In November 1991, the ceremonial opening for a conference at the University of California-Los Angeles dedicated to the expulsion of Sephardic Jews included the screening of the film El Santo Oficio (The Holy Office, 1973). Arturo Ripstein’s film features the attempt by the Holy See to spread the Inquisition into the New World. We see Sephardic Jewish Conversos (also referred to as Marannos) in Mexico obliged to practice Judaism in secret. At the film’s finale, the Conversos, along with heretics, witches and indigenous infidels, are burned at the stake for their lack of faith. Those who refused to convert are burned alive; others are burned after hanging. Although the film focuses on the Conversos, it does not isolate their persecution from that of other religious and racial oppressions practiced by the conquistadors of the Americas, the heirs of the reconquistadors of Spain. Ripstein’s remarkable film provoked strong emotions at the screening, but its documentation of Sephardi Jewish rituals practiced in tormenting secrecy, and its visual details of torture, rape and massacre were not received in the spirit of the linkages I have charted here. The audience consisted largely of American Jewish educators, scholars and community workers eager to consume the narrative of the singular nature of the Jewish experience. As a result, the conference ignored the historical and discursive links of the Inquisition and the expulsion of Sephardi Jews to the genocide of the indigenous peoples of the Americas, to the devastation of African peoples, and also to the Christian persecution of Muslims in Spain. The elision of the Arab-Muslim part of the narrative is especially striking.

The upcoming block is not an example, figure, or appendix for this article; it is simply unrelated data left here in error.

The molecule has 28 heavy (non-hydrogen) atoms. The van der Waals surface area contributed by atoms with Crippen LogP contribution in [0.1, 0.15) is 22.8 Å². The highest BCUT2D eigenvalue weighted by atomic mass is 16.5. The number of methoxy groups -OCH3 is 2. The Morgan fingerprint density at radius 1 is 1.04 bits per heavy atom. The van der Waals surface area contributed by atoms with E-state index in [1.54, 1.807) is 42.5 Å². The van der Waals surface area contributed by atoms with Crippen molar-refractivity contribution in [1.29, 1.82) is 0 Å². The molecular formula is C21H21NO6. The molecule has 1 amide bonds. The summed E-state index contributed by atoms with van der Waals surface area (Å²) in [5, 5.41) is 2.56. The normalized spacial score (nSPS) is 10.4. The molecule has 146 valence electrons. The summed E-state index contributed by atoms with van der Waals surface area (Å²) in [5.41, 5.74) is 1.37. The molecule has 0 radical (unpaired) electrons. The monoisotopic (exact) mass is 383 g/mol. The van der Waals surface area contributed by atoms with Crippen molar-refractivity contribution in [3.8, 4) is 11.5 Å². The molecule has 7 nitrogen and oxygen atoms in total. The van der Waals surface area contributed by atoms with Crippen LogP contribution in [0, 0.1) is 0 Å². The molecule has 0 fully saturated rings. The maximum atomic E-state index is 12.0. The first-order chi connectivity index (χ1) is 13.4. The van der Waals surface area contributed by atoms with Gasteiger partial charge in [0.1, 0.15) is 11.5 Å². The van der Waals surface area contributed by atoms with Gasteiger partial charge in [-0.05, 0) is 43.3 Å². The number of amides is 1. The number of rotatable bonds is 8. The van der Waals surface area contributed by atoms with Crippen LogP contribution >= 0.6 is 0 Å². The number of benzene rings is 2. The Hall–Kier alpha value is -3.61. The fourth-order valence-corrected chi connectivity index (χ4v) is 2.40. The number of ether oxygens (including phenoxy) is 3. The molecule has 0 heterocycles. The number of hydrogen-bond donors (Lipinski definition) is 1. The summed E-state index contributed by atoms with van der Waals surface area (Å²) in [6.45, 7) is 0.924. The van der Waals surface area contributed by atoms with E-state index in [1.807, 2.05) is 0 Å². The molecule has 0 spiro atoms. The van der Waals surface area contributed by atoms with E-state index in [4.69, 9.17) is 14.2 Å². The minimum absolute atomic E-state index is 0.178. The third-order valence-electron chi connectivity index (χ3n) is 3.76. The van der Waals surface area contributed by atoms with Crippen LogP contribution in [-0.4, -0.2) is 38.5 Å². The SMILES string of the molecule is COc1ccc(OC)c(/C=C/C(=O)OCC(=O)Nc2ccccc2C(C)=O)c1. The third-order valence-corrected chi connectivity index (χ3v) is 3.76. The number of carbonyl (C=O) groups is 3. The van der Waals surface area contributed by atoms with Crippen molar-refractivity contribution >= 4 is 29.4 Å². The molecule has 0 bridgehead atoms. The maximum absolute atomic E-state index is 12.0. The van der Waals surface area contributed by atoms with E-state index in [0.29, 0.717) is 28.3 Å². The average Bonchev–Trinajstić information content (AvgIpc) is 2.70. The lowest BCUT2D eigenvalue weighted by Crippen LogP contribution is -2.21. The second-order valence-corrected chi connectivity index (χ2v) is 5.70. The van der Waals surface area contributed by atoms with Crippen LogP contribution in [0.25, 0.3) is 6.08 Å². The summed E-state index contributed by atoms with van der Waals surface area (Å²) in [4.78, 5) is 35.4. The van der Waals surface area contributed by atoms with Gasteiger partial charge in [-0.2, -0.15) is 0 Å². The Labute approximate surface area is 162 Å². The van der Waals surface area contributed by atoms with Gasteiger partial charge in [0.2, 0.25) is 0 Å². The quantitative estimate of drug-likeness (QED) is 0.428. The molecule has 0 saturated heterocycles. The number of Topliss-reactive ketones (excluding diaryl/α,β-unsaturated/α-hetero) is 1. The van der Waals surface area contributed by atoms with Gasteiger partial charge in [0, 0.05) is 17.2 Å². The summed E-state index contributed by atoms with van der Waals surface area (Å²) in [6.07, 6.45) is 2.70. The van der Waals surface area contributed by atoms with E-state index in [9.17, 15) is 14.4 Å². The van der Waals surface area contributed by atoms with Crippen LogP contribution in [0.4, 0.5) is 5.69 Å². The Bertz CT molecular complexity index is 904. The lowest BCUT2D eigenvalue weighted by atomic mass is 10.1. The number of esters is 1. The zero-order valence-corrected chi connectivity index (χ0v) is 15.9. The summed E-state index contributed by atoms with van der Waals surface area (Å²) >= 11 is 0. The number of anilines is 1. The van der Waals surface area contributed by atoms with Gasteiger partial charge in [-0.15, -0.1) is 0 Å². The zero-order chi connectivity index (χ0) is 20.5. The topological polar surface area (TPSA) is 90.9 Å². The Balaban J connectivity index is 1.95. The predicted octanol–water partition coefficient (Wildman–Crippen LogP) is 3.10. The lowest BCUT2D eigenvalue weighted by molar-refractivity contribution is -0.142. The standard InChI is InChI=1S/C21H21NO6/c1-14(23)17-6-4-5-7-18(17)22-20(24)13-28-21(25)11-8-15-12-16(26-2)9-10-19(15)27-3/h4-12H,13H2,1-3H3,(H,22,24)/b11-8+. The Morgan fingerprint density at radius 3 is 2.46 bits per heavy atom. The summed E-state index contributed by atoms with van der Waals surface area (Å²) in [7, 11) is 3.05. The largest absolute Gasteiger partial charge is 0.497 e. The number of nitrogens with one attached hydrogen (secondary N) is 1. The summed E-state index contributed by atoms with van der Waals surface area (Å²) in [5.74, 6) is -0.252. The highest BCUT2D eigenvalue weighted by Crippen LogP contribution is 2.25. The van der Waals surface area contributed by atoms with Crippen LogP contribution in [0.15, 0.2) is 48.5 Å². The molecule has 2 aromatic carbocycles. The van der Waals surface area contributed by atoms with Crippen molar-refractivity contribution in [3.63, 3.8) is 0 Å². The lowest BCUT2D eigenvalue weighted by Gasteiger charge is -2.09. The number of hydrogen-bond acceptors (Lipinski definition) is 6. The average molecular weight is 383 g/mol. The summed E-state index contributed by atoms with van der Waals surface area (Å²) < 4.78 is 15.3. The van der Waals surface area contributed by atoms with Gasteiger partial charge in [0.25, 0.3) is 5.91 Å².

During the centuries-long Reconquista, not all Muslims and Jews withdrew with the Muslim forces. Those Muslims who remained after the change of rule were known as Mudejars (deriving from the Arabic mudajjin, “permitted to remain,” with a suggestion of “tamed” or “domesticated.”) Like those Jews who remained in Christian Spain, after a certain period of tolerance, and economic and cultural contribution to Christian Spain, they were persecuted. The Inquisition, which was institutionalized as a tool of the state in 1478, did not pass over the Muslims. In 1499, mass burning of Islamic books and forced conversions took place, and in 1502 the Muslims of Granada were given the choice of baptism or exile. In 1525-1526, Muslims of other provinces were given the same choice. Thereafter the same Inquisitory measures taken against the Jewish Conversos who were found to be secretly practicing Judaism were taken against Moriscos (Moors converted to Christianity) found to be practicing Islam. In 1566 there was a revival of anti-Muslim legislation, and between 1609 and 1614 came edicts of expulsion. As a result, about half a million are said to have fled to North Africa, where they maintained, as Sephardi Jews did, certain aspects of their Spanishness.